Model of empathic pain assessment and treatment in persons with dementia

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Date of Original Version



The current article presents an evidence-based model for understanding clinical empathy’s relationship with the assessment and treatment of pain in persons with advanced dementia. A literature review informed creation of an interdisciplinary conceptual framework of clinician empathy in pain assessment and treatment among persons with advanced dementia. Driven by observation of behaviors indicat-ing pain in persons with dementia unable to self-report, the model represents the cognitive, affective, ethical, and behavioral components of clinical empathy involved in assessing and treating pain, relevant patient outcomes, and contextual factors influencing empathy and outcomes; and provides a framework for testing clinical empathy interventions to improve adverse outcomes in persons with advanced de-mentia. Understanding the relationship between clinician empathy and the assessment and treatment of pain in persons with advanced dementia may improve care quality and help reduce pain behaviors in this patient population. This model may be used to inform pain research in persons with dementia and develop clinical interventions and clinician education programs.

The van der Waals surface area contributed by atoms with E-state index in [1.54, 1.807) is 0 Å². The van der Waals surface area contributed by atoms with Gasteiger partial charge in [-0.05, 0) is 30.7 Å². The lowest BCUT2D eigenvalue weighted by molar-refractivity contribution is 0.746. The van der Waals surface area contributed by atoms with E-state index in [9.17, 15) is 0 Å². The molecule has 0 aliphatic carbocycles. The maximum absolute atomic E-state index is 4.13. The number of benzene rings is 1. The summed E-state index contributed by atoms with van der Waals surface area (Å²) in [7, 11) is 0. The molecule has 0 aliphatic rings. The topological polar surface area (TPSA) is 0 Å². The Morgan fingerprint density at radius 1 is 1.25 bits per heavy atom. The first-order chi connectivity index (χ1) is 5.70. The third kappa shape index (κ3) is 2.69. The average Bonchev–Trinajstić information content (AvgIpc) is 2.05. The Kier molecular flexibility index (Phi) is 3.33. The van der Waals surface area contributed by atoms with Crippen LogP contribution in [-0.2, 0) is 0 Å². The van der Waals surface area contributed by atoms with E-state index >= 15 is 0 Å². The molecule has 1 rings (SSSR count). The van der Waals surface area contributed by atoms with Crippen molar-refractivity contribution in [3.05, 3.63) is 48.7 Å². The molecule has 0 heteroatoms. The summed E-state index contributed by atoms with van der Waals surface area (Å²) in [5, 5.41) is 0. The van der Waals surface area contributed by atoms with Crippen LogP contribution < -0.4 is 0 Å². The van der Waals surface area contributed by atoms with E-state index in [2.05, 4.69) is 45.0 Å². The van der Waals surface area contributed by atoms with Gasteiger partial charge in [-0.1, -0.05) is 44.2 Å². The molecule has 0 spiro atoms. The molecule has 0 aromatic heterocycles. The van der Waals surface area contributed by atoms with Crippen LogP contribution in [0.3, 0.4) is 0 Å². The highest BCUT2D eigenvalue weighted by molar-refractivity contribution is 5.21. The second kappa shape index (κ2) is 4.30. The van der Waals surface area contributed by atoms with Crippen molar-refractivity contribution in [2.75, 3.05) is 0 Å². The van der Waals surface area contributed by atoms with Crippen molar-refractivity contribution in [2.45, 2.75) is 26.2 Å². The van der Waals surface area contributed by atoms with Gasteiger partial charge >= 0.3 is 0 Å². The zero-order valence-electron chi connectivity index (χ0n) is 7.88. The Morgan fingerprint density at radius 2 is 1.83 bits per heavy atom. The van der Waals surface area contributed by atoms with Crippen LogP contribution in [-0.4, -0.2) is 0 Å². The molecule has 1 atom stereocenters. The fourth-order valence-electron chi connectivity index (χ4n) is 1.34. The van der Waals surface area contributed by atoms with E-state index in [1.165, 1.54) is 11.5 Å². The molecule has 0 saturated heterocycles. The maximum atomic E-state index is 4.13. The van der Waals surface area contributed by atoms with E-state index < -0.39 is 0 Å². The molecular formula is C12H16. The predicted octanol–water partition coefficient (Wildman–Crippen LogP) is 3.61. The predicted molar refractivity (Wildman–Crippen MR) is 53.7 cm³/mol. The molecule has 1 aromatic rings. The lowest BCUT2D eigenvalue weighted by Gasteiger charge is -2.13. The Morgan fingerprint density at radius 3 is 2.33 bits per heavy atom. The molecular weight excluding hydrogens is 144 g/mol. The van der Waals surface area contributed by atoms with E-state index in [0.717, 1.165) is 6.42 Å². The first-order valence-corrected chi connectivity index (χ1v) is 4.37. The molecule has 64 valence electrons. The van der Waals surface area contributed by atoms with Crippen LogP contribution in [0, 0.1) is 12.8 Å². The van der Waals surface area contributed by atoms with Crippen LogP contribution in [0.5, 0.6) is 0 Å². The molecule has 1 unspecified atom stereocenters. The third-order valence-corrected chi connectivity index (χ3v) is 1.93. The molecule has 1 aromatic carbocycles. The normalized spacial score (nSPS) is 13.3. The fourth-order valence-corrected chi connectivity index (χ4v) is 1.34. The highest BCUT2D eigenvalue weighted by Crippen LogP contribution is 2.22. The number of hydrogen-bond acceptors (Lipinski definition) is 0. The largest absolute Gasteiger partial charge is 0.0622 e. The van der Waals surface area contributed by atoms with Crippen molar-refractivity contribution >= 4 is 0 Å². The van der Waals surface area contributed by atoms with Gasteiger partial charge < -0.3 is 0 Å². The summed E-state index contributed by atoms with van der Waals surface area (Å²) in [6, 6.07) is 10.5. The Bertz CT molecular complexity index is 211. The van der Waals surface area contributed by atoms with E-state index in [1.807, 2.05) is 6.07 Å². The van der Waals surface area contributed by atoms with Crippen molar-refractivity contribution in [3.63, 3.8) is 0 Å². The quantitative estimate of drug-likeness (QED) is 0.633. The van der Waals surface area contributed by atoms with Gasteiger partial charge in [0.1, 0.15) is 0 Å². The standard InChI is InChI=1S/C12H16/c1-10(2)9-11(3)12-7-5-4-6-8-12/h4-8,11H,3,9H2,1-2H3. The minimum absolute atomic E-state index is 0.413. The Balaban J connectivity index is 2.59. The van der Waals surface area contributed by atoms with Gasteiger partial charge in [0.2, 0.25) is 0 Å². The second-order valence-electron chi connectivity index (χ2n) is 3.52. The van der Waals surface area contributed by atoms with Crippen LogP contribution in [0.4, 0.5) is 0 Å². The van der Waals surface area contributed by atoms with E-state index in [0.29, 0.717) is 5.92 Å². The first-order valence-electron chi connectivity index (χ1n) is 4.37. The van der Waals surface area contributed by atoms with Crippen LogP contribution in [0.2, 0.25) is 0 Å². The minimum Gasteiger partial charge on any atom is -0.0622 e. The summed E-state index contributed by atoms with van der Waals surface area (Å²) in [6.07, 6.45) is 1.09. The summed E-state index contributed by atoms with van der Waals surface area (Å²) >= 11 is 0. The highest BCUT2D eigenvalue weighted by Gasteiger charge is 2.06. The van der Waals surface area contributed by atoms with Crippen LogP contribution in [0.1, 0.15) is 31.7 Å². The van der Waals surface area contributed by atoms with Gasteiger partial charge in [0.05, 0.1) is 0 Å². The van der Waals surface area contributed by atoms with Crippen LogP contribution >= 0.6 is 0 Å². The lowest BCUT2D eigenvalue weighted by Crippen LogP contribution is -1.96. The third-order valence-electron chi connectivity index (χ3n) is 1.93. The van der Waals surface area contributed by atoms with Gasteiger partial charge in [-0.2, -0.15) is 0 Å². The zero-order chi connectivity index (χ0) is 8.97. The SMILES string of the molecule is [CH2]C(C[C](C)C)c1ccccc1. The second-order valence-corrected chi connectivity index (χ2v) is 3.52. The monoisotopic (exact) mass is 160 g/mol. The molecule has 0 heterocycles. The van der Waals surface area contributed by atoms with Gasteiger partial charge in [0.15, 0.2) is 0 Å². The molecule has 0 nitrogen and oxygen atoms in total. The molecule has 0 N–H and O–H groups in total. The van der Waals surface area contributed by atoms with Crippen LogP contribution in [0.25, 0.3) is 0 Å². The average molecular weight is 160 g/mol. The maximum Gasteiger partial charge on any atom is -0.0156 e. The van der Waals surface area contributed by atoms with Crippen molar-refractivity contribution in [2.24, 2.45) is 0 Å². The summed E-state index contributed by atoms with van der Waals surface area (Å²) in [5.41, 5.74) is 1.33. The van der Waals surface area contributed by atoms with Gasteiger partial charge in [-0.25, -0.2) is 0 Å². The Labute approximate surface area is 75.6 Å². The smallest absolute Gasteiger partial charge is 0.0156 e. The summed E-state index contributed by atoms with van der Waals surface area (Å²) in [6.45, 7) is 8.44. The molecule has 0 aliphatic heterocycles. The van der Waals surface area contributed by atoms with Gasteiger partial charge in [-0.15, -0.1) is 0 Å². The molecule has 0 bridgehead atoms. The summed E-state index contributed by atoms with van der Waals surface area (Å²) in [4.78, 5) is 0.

Publication Title, e.g., Journal

Research in Gerontological Nursing